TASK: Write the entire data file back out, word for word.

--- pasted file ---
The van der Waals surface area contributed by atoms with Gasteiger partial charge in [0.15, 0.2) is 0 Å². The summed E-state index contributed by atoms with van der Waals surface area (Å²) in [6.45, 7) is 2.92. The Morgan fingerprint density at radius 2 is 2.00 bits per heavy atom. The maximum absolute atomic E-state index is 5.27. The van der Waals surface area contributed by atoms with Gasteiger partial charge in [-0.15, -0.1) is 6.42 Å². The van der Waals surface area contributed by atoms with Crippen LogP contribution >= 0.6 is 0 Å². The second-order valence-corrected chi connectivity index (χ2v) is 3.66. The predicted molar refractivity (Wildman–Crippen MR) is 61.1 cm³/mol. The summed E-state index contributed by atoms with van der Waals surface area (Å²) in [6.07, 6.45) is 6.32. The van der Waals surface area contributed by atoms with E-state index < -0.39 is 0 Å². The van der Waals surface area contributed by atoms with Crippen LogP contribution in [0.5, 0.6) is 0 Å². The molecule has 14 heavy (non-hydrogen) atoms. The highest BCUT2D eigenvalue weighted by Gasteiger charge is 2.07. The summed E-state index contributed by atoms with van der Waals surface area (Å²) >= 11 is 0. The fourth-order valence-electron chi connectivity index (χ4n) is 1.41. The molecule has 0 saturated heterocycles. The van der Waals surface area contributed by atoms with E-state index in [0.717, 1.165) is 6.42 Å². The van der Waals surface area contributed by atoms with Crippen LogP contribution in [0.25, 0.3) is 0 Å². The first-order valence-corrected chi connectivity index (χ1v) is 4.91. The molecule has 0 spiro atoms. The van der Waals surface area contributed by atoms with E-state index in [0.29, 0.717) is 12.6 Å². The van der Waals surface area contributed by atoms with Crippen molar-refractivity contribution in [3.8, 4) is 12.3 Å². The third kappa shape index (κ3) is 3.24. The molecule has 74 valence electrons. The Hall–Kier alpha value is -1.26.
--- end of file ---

The van der Waals surface area contributed by atoms with Gasteiger partial charge in [0.15, 0.2) is 0 Å². The summed E-state index contributed by atoms with van der Waals surface area (Å²) in [6.45, 7) is 2.92. The Morgan fingerprint density at radius 2 is 2.00 bits per heavy atom. The maximum absolute atomic E-state index is 5.27. The van der Waals surface area contributed by atoms with Gasteiger partial charge in [-0.15, -0.1) is 6.42 Å². The van der Waals surface area contributed by atoms with Crippen LogP contribution >= 0.6 is 0 Å². The second-order valence-corrected chi connectivity index (χ2v) is 3.66. The predicted molar refractivity (Wildman–Crippen MR) is 61.1 cm³/mol. The summed E-state index contributed by atoms with van der Waals surface area (Å²) in [6.07, 6.45) is 6.32. The van der Waals surface area contributed by atoms with E-state index < -0.39 is 0 Å². The van der Waals surface area contributed by atoms with Crippen LogP contribution in [0.5, 0.6) is 0 Å². The molecule has 14 heavy (non-hydrogen) atoms. The highest BCUT2D eigenvalue weighted by Gasteiger charge is 2.07. The summed E-state index contributed by atoms with van der Waals surface area (Å²) >= 11 is 0. The fourth-order valence-electron chi connectivity index (χ4n) is 1.41. The molecule has 0 saturated heterocycles. The van der Waals surface area contributed by atoms with E-state index in [0.717, 1.165) is 6.42 Å². The van der Waals surface area contributed by atoms with Crippen LogP contribution in [0.25, 0.3) is 0 Å². The first-order valence-corrected chi connectivity index (χ1v) is 4.91. The molecule has 0 spiro atoms. The van der Waals surface area contributed by atoms with E-state index in [0.29, 0.717) is 12.6 Å². The van der Waals surface area contributed by atoms with Crippen molar-refractivity contribution in [3.8, 4) is 12.3 Å². The third kappa shape index (κ3) is 3.24. The molecule has 74 valence electrons. The Hall–Kier alpha value is -1.26.